Carlyle’s Rubenstein: Private equity has recovered
FORTUNE — David Rubeinstein, co-founder of The Carlyle Group (CG), believes that the private equity industry is stronger today than before the Great Recession.
Speaking at the SuperReturn International conference in Berlin, Rubenstein argued that private equity faced several serious threats in the wake of the Lehman Brothers collapse. Not only massive decreases in fundraising and deal-making, but also the possibilities of debilitating regulation, PE firm collapses and limited partners failing to meet capital commitments.
But both fundraising and deal-making have largely recovered, Rubenstein said, although the characteristics of each has shifted. The limited partner universe, for example, now includes much more participation from sovereign wealth funds and individual investors. Private equity deals now include larger equity commitments than in the past, and he rejected the argument of other conference speakers that credit markets are as frothy as they were back in 2006 or 2007.
Most of those other concerns, he added, failed to materialize. Regulators never seemed to deem private equity to be a systemic risk, while none of the industry’s major players went out of business. Only a small handful of LP defaults were reported, and defaults of PE-backed businesses came at a much lower rate than for non-PE-backed businesses.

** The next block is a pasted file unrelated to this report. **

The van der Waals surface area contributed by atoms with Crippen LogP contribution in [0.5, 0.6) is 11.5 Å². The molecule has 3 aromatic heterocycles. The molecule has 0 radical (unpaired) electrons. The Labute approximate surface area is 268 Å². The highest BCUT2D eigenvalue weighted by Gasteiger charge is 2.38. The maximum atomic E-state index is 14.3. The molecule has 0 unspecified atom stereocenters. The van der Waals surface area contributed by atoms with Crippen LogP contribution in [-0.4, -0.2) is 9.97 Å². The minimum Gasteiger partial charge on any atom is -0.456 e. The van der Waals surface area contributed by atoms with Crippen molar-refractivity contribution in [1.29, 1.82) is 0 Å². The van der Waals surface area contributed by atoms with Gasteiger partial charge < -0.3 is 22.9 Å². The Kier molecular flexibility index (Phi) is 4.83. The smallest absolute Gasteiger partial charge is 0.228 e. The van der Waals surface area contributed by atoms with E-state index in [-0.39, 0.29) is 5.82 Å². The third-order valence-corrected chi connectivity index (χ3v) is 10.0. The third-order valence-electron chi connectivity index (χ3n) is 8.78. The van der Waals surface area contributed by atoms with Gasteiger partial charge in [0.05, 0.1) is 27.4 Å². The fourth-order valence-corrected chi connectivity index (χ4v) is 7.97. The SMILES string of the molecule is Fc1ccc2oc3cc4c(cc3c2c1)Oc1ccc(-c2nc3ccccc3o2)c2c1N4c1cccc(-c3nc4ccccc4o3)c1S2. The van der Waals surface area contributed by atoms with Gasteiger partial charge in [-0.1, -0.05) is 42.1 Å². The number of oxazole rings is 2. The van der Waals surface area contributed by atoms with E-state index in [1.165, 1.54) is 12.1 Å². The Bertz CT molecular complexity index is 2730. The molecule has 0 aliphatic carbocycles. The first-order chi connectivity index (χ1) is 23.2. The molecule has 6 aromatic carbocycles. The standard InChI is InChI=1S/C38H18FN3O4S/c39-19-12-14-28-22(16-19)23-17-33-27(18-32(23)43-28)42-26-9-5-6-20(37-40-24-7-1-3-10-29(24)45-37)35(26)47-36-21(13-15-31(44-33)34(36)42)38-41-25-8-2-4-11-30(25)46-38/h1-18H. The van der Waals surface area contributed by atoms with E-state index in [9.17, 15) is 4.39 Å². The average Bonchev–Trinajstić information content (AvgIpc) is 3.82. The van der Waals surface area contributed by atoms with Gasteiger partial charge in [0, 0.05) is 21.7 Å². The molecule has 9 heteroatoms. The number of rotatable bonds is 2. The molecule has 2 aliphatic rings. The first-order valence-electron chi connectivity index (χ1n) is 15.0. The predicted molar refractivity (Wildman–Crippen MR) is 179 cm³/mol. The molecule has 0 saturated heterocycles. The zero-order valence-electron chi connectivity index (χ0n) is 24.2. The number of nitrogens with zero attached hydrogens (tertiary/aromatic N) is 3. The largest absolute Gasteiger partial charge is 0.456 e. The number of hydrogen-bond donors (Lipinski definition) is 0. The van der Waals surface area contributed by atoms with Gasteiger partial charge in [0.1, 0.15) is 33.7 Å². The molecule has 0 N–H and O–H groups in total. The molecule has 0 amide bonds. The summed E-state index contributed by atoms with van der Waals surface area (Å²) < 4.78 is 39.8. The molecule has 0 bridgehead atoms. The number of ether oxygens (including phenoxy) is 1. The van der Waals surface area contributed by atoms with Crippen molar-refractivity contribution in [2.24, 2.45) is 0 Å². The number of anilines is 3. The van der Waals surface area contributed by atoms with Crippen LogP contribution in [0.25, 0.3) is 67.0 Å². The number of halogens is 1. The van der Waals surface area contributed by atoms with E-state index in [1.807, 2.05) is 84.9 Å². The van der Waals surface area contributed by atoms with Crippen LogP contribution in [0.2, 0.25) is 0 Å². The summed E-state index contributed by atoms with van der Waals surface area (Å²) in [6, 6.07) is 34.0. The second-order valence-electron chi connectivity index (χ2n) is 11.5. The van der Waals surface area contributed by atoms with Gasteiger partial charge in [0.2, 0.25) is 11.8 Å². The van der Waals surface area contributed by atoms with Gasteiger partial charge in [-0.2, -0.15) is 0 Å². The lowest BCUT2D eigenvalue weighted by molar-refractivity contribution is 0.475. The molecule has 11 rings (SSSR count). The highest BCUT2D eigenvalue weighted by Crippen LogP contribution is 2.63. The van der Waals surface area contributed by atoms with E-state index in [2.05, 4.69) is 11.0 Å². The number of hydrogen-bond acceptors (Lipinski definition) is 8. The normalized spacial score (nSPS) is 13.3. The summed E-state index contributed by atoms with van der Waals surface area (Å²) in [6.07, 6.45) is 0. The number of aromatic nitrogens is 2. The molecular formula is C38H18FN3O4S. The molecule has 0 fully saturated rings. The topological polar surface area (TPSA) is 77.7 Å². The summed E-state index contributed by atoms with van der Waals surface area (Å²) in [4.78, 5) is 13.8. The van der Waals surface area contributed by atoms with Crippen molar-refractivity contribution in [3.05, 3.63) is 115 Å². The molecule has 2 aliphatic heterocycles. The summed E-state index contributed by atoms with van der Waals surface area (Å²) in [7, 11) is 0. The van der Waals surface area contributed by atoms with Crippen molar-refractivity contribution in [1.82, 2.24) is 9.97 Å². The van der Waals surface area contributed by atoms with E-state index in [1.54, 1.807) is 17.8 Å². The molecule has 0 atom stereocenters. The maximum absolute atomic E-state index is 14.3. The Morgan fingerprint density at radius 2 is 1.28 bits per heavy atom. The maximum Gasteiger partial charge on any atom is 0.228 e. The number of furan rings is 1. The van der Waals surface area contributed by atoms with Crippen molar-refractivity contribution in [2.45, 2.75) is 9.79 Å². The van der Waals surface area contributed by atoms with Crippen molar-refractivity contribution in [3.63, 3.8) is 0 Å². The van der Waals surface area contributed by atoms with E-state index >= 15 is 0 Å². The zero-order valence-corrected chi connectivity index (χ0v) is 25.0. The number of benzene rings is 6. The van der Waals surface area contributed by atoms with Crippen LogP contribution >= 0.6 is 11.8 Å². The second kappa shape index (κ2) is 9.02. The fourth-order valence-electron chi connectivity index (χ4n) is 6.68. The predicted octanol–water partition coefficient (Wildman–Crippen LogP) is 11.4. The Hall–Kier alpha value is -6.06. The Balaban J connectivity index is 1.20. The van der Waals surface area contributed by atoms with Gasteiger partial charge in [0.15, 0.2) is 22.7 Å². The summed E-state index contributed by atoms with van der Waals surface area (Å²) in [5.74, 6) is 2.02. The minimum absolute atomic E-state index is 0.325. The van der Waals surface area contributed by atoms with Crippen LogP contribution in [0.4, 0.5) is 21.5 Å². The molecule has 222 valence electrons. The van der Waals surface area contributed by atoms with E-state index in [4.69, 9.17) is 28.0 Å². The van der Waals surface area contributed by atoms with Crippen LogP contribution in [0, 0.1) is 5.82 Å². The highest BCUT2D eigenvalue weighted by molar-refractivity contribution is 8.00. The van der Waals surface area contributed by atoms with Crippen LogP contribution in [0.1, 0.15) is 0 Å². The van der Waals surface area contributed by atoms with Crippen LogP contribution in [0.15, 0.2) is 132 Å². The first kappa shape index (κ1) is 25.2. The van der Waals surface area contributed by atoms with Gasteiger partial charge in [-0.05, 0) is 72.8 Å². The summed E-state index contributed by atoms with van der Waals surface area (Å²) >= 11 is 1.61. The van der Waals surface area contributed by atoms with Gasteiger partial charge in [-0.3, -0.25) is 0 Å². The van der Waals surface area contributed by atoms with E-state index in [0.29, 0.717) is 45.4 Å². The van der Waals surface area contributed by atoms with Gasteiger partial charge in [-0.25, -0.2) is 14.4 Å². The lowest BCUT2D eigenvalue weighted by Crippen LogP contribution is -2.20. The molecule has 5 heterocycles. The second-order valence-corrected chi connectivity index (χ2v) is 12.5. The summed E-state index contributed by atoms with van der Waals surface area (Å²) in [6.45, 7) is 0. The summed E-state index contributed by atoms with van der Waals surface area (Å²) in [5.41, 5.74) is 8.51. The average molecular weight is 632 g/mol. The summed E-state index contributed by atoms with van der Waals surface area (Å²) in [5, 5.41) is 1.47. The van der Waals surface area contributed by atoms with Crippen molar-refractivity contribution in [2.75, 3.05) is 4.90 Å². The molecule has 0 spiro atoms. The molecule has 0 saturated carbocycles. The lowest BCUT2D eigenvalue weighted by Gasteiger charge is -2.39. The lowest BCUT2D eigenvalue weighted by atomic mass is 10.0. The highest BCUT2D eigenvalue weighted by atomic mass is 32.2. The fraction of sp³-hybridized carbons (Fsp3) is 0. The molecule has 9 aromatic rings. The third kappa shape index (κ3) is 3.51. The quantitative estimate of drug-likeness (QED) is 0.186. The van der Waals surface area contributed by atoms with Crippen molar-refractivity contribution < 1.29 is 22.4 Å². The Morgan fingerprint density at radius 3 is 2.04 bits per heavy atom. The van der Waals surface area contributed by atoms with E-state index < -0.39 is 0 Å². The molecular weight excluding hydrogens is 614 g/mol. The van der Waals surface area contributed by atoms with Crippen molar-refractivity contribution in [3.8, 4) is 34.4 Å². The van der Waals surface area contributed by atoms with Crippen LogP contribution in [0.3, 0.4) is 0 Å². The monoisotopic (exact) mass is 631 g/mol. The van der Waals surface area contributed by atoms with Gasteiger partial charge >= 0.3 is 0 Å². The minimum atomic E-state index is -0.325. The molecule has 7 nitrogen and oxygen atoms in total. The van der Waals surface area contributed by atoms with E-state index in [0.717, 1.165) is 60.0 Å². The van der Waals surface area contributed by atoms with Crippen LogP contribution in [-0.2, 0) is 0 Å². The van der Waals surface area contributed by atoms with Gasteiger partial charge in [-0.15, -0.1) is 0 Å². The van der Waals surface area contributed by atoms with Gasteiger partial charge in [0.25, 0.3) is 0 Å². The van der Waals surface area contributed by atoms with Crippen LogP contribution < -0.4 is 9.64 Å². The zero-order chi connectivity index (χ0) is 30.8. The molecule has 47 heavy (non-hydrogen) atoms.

Such proven resiliency, Rubenstein said, has resulted in greater faith in private equity and better alignment between private equity funds and their investors. Basically, what doesn’t kill you makes you stronger.
“The most important thing about private equity is that private equity returns still outpace all other readily available investment classes, and I think that will continue,” Rubenstein concluded.
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